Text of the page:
What is a Root Canal Treatment?
Once the patient consents to treatment, local anesthesia is then administered to numb the tooth. A rubber dam is then placed to isolate the tooth and maintain a clean, saliva-free environment during the procedure.
The Endodontist makes as conservative of an opening as possible into the crown of the tooth, or in some cases, through the prosthetic crown or bridge. Small instruments are then employed to clean the pulp from the roots, along with chemical disinfectants.
The Procedure Explained
After the roots have been cleaned and shaped to the Endodontist’s specifications, he or she will fill the resulting space with an inert biocompatible material – the most popular of which is referred to as gutta pecha. It is held in place with a special sealing cement.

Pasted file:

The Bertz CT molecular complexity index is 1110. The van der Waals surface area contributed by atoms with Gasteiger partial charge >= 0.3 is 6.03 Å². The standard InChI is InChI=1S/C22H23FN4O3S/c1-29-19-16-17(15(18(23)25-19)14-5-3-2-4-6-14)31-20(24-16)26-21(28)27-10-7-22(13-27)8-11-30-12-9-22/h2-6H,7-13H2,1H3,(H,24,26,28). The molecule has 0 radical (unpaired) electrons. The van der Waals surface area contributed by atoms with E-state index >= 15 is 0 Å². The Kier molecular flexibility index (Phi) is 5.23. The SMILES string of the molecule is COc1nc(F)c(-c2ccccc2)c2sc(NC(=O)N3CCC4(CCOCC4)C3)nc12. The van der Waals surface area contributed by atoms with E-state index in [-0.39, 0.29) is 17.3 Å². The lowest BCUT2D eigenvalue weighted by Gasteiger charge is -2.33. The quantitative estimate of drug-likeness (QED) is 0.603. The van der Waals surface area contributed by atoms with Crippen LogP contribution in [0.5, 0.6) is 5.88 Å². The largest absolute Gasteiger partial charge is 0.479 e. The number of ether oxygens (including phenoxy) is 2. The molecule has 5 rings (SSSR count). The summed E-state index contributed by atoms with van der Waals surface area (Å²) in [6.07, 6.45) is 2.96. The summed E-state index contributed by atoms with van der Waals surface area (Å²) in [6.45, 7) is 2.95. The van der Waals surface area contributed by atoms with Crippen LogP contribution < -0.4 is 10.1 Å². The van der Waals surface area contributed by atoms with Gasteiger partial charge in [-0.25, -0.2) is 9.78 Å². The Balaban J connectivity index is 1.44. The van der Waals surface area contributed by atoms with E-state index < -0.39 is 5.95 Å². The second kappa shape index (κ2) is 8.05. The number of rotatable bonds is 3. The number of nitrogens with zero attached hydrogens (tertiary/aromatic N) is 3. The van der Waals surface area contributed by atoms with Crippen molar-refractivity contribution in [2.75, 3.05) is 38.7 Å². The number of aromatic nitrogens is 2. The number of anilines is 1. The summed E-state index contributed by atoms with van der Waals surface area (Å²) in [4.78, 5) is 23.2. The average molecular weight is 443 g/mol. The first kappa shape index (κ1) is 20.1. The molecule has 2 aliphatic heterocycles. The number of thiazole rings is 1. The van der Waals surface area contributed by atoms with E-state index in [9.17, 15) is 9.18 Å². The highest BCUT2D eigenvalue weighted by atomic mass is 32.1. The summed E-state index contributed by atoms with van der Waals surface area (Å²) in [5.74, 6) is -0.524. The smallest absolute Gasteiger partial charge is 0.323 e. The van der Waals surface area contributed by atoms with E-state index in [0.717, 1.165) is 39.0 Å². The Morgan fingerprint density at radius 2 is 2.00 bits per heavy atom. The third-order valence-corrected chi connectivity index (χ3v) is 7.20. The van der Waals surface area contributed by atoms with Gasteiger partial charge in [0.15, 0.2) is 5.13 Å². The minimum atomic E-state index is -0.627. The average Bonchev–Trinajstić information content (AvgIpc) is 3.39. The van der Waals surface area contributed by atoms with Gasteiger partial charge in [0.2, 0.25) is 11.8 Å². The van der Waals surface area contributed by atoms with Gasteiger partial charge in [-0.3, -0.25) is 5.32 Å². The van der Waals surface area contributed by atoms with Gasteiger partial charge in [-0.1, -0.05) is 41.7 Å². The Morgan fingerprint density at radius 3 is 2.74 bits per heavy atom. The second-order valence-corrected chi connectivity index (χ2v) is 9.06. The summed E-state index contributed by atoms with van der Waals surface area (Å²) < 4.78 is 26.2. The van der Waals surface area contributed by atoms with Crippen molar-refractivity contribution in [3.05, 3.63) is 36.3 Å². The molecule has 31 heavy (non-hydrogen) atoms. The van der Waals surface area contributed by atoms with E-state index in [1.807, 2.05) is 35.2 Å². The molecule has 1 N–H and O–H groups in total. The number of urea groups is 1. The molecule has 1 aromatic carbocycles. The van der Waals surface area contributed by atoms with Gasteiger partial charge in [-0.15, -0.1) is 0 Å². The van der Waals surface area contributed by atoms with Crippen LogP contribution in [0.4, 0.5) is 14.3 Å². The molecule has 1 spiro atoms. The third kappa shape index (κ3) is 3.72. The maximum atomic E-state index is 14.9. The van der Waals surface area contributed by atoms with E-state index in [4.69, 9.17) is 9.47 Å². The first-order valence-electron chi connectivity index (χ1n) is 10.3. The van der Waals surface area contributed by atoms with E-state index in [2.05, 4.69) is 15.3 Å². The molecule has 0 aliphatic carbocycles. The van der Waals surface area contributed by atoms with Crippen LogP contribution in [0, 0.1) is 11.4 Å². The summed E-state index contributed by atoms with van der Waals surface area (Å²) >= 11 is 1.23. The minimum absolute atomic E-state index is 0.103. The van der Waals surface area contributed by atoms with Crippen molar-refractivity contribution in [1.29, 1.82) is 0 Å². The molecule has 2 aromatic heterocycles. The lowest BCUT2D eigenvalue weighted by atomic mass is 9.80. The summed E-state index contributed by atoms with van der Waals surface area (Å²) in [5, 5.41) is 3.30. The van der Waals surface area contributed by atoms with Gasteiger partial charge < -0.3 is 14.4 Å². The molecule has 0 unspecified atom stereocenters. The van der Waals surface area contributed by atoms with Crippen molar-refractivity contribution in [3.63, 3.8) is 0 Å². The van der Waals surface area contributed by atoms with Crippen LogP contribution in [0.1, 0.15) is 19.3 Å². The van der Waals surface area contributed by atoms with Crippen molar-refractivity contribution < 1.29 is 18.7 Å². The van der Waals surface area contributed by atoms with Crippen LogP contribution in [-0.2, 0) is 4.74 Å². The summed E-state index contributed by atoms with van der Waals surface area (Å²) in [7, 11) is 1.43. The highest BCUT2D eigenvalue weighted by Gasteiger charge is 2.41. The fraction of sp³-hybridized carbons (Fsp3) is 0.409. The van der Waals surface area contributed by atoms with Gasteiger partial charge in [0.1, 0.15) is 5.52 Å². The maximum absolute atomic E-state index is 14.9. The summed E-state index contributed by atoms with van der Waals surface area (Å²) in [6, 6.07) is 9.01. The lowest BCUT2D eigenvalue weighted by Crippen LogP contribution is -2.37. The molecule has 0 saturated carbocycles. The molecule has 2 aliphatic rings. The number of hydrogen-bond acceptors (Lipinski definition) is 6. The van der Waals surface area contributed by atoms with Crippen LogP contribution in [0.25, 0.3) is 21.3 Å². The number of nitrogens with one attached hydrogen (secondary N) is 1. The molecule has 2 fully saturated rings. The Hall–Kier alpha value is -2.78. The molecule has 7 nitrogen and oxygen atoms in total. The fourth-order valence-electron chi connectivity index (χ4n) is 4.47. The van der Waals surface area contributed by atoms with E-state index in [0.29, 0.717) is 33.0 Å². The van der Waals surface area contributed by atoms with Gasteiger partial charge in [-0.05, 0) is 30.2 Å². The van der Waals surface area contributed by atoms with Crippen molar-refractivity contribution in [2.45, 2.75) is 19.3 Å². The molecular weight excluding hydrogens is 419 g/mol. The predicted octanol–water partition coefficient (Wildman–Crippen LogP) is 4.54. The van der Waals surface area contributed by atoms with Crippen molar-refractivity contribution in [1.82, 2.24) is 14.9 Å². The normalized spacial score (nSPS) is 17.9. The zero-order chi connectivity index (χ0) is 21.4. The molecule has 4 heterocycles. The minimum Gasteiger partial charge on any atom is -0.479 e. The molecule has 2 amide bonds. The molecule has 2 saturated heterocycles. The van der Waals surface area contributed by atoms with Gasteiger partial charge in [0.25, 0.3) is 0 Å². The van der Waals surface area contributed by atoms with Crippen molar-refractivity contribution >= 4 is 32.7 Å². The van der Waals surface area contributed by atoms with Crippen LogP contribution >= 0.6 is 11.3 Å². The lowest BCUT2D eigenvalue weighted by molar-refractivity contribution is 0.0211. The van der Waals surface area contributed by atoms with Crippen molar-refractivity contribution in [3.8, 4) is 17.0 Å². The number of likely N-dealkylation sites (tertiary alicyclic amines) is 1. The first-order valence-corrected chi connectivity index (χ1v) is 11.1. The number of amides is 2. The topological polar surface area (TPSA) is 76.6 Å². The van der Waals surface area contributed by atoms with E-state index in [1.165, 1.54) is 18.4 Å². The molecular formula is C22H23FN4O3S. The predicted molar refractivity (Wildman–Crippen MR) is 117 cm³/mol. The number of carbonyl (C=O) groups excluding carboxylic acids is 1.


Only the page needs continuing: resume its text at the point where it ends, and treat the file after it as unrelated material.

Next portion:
The small hole in the tooth is then sealed with a temporary filling. A restorative dentist will then permanently restore the tooth with either a filling or crown within two weeks of the treatment’s completion. Any evidence of an abscess at the root tip should heal with bone over time, taking anywhere from several months to years depending on the individual case.